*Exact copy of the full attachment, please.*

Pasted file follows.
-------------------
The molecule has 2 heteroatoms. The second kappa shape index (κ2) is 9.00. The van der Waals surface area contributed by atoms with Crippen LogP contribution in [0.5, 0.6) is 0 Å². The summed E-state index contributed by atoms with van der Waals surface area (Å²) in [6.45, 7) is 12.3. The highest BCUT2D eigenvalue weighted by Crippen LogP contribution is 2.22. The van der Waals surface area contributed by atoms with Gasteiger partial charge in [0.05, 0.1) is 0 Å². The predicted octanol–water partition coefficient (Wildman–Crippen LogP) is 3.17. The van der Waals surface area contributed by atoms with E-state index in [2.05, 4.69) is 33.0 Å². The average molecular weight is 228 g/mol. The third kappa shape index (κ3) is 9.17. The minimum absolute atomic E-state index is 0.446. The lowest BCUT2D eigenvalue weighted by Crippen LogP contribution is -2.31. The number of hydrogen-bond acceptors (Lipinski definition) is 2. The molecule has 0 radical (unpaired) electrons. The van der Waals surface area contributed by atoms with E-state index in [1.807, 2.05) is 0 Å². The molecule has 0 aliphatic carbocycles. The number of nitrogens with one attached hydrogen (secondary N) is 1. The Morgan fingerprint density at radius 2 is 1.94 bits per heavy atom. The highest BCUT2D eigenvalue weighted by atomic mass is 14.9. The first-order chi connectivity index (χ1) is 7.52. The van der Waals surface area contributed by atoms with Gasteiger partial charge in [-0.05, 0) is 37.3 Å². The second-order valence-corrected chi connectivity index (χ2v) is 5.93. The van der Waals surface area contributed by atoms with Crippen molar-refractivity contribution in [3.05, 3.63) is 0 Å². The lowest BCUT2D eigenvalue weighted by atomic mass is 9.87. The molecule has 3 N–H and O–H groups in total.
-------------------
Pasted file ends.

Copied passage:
The molecule has 2 heteroatoms. The second kappa shape index (κ2) is 9.00. The van der Waals surface area contributed by atoms with Crippen LogP contribution in [0.5, 0.6) is 0 Å². The summed E-state index contributed by atoms with van der Waals surface area (Å²) in [6.45, 7) is 12.3. The highest BCUT2D eigenvalue weighted by Crippen LogP contribution is 2.22. The van der Waals surface area contributed by atoms with Gasteiger partial charge in [0.05, 0.1) is 0 Å². The predicted octanol–water partition coefficient (Wildman–Crippen LogP) is 3.17. The van der Waals surface area contributed by atoms with E-state index in [2.05, 4.69) is 33.0 Å². The average molecular weight is 228 g/mol. The third kappa shape index (κ3) is 9.17. The minimum absolute atomic E-state index is 0.446. The lowest BCUT2D eigenvalue weighted by Crippen LogP contribution is -2.31. The number of hydrogen-bond acceptors (Lipinski definition) is 2. The molecule has 0 radical (unpaired) electrons. The van der Waals surface area contributed by atoms with E-state index in [1.807, 2.05) is 0 Å². The molecule has 0 aliphatic carbocycles. The number of nitrogens with one attached hydrogen (secondary N) is 1. The Morgan fingerprint density at radius 2 is 1.94 bits per heavy atom. The highest BCUT2D eigenvalue weighted by atomic mass is 14.9. The first-order chi connectivity index (χ1) is 7.52. The van der Waals surface area contributed by atoms with Gasteiger partial charge in [-0.05, 0) is 37.3 Å². The second-order valence-corrected chi connectivity index (χ2v) is 5.93. The van der Waals surface area contributed by atoms with Crippen molar-refractivity contribution in [3.05, 3.63) is 0 Å². The lowest BCUT2D eigenvalue weighted by atomic mass is 9.87. The molecule has 3 N–H and O–H groups in total.